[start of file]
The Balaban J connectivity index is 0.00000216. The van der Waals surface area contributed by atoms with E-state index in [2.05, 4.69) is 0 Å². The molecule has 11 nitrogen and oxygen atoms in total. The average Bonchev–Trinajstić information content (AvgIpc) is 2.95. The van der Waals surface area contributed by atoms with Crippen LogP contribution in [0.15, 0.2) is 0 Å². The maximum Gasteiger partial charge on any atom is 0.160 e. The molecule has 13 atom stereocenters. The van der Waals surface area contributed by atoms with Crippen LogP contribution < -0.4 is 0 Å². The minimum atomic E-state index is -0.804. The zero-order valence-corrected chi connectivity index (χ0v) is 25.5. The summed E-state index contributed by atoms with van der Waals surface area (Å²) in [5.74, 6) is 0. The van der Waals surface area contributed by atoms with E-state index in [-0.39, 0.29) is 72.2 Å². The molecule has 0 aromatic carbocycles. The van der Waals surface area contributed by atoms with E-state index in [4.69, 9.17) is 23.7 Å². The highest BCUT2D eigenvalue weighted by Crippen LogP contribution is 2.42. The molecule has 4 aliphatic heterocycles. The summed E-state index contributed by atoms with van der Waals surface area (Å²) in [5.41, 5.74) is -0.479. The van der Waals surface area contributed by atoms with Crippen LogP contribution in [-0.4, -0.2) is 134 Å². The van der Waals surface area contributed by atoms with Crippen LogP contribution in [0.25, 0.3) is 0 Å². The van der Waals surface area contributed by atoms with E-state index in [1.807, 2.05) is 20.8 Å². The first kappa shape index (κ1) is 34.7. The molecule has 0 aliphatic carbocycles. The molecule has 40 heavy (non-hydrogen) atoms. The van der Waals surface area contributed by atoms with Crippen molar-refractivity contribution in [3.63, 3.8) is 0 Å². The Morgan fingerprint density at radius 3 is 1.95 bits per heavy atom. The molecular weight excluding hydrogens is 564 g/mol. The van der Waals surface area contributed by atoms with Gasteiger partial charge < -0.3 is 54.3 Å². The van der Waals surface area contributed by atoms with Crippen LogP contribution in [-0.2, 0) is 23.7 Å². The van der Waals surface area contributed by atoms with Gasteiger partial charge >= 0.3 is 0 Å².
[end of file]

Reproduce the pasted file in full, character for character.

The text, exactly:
The Balaban J connectivity index is 0.00000216. The van der Waals surface area contributed by atoms with E-state index in [2.05, 4.69) is 0 Å². The molecule has 11 nitrogen and oxygen atoms in total. The average Bonchev–Trinajstić information content (AvgIpc) is 2.95. The van der Waals surface area contributed by atoms with Crippen LogP contribution in [0.15, 0.2) is 0 Å². The maximum Gasteiger partial charge on any atom is 0.160 e. The molecule has 13 atom stereocenters. The van der Waals surface area contributed by atoms with Crippen LogP contribution < -0.4 is 0 Å². The minimum atomic E-state index is -0.804. The zero-order valence-corrected chi connectivity index (χ0v) is 25.5. The summed E-state index contributed by atoms with van der Waals surface area (Å²) in [5.74, 6) is 0. The van der Waals surface area contributed by atoms with E-state index in [-0.39, 0.29) is 72.2 Å². The molecule has 0 aromatic carbocycles. The van der Waals surface area contributed by atoms with E-state index in [4.69, 9.17) is 23.7 Å². The highest BCUT2D eigenvalue weighted by Crippen LogP contribution is 2.42. The molecule has 4 aliphatic heterocycles. The summed E-state index contributed by atoms with van der Waals surface area (Å²) in [5.41, 5.74) is -0.479. The van der Waals surface area contributed by atoms with Crippen LogP contribution in [-0.4, -0.2) is 134 Å². The van der Waals surface area contributed by atoms with Crippen LogP contribution in [0.25, 0.3) is 0 Å². The van der Waals surface area contributed by atoms with E-state index in [1.807, 2.05) is 20.8 Å². The first kappa shape index (κ1) is 34.7. The molecule has 0 aliphatic carbocycles. The molecule has 40 heavy (non-hydrogen) atoms. The van der Waals surface area contributed by atoms with Crippen molar-refractivity contribution in [3.63, 3.8) is 0 Å². The Morgan fingerprint density at radius 3 is 1.95 bits per heavy atom. The molecular weight excluding hydrogens is 564 g/mol. The van der Waals surface area contributed by atoms with Gasteiger partial charge < -0.3 is 54.3 Å². The van der Waals surface area contributed by atoms with Crippen LogP contribution in [-0.2, 0) is 23.7 Å². The van der Waals surface area contributed by atoms with Gasteiger partial charge >= 0.3 is 0 Å².